The Philae Lander, the ESA ‘s spacecraft designed to land on a comet, just gave us some new results about what’s on a comet. After falling and tumbling down, the spacecraft was still functioning and analysed the soil on the comet. It found that the interior of the comet is pretty uniform, but the outside is heterogeneous, having rocky spots, and sandy spots.
According to an article published by science magazine, the comet had some organic content giving us clues as to how life could have formed, and to how common organic chemicals are in the solar system. They give us a glimpse as to what the early solar system was like, because comets stay pretty much intact, because there are no things such as water erosion, volcanic activity, etc.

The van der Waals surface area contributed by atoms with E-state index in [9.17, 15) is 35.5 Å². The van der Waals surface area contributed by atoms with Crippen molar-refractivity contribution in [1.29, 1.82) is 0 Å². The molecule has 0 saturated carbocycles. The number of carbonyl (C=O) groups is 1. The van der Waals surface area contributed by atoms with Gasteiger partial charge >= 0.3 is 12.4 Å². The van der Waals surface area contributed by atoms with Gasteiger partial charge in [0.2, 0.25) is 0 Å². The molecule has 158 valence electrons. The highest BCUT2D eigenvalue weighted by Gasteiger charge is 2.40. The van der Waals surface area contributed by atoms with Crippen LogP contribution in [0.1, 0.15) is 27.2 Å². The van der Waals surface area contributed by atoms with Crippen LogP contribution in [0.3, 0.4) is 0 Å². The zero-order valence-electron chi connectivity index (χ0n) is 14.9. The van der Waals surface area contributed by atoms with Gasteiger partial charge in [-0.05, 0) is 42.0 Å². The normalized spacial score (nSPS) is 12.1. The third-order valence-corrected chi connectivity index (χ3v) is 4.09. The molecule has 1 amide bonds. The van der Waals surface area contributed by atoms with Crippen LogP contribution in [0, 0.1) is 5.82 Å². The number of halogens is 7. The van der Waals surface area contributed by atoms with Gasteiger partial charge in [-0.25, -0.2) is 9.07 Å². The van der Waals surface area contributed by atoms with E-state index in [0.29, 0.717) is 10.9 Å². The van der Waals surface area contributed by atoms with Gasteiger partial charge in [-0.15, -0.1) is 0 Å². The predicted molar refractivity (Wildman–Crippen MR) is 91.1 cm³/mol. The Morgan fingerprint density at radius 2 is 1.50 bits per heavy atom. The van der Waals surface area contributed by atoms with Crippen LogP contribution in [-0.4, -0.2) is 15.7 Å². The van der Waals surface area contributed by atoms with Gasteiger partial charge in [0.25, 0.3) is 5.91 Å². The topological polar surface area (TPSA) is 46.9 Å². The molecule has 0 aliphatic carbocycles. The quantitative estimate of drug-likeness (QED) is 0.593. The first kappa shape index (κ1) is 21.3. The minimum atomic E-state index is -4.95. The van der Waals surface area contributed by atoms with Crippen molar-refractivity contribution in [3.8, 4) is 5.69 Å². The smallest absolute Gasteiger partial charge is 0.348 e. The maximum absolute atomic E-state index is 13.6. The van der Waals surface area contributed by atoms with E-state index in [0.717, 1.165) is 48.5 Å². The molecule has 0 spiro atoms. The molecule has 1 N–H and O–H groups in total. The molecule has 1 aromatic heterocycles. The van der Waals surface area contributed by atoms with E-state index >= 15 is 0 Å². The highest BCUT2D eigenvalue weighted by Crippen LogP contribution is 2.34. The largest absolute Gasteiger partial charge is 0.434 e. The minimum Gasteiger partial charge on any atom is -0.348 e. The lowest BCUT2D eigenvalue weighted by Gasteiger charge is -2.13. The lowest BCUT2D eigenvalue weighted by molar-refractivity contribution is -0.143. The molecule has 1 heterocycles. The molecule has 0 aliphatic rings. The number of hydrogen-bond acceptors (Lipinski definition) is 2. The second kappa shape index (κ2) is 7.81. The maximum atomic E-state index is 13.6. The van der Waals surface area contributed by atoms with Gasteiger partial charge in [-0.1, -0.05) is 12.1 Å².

The lander analysed the soil of the comet and found 16 organic compounds, like amino acids, the building blocs of protein. Of those 16, four were never found in a comet before.
Unfortunately, the lander has fallen in a crater while landing, and does not get enough sunlight to power its batteries. It had just enough to test the materials and then faded away. The comet will soon pass close to the sun and the lander might wake again, but at least the information that Philae sent has been useful and was not in vain.